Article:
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Cell vs. Struct Arrays

This example compares cell and structure arrays, and shows how to store data in each type of array. Both cell and structure arrays allow you to store data of different types and sizes.

Structure Arrays

Structure arrays contain data in fields that you access by name.

For example, store patient records in a structure array.

patient(1).name = 'John Doe';
patient(1).billing = 127.00;
patient(1).test = [79, 75, 73; 180, 178, 177.5; 220, 210, 205];

patient(2).name = 'Ann Lane';
patient(2).billing = 28.50;
patient(2).test = [68, 70, 68; 118, 118, 119; 172, 170, 169];

Create a bar graph of the test results for each patient.

numPatients = numel(patient);
for p = 1:numPatients
   figure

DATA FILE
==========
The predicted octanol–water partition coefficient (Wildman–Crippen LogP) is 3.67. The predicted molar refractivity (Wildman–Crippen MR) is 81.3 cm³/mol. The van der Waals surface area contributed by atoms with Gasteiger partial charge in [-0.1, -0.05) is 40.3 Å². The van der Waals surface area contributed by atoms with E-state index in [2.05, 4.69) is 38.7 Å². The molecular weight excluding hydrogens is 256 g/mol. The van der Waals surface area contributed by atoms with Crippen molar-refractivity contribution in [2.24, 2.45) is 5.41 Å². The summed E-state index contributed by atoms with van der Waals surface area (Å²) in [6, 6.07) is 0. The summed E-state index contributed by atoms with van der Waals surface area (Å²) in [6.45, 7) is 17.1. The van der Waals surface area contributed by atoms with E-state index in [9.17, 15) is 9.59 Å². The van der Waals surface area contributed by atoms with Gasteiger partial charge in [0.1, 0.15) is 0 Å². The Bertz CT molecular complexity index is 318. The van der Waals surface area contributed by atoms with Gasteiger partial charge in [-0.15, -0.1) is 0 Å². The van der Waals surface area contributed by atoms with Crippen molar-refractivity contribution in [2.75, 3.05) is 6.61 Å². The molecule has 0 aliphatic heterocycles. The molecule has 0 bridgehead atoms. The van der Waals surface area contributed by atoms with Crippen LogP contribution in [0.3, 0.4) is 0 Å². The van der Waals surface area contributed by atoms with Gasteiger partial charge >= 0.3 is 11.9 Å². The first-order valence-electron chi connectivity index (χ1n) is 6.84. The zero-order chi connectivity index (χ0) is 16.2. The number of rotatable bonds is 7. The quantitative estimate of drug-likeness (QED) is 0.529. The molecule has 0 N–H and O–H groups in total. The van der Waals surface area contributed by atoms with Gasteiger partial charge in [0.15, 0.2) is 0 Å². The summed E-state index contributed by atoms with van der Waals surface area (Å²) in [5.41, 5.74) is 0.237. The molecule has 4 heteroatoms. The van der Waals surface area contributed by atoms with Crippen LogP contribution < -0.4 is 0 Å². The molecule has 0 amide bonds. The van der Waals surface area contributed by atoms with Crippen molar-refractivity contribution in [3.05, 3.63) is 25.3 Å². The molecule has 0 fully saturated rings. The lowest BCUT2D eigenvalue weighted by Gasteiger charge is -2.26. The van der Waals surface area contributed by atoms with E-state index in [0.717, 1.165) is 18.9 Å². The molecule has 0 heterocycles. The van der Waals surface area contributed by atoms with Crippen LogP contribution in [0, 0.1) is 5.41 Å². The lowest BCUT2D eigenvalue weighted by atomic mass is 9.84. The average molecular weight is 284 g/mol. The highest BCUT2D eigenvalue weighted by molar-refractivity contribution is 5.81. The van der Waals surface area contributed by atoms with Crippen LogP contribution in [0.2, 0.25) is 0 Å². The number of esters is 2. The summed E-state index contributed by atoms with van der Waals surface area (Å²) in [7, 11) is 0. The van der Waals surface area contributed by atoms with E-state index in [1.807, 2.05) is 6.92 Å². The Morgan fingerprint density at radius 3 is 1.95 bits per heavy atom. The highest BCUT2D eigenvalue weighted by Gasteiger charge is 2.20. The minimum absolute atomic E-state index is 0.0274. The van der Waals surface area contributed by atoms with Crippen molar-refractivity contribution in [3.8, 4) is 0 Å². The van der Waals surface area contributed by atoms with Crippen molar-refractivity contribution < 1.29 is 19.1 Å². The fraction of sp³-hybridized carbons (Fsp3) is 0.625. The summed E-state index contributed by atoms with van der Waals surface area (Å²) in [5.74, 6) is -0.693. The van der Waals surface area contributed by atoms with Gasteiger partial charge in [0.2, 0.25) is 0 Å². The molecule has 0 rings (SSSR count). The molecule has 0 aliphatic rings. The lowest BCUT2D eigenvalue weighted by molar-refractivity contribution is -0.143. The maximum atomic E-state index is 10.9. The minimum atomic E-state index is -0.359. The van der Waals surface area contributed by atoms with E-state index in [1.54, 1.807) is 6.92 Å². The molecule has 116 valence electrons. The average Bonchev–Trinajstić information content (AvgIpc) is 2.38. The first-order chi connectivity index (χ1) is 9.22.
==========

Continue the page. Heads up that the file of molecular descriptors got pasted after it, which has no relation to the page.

bar(patient(p).test)
   title(patient(p).name)
end

Cell Arrays

Cell arrays contain data in cells that you access by numeric indexing. Common applications of cell arrays include storing lists of text strings and storing heterogeneous data from spreadsheets.

For example, store temperature data for three cities over time in a cell array.

temperature(1,:) = {'01-Jan-2010', [45, 49, 0]};
temperature(2,:) = {'03-Apr-2010', [54, 68, 21]};
temperature(3,:) = {'20-Jun-2010', [72, 85, 53]};
temperature(4,:) = {'15-Sep-2010', [63, 81, 56]};
temperature(5,:) = {'31-Dec-2010', [38, 54, 18]};

Plot the temperatures for each city by date.

allTemps = cell2mat(temperature(:,2));
dates = datenum(temperature(:,1), 'dd-mmm-yyyy');

plot(dates,allTemps)
datetick('x','mmm')

Other Container Arrays

Struct and cell arrays are the most commonly used containers for storing heterogeneous data. Tables are convenient for storing heterogeneous column-oriented or tabular data. Alternatively, use map containers, or create your own class.

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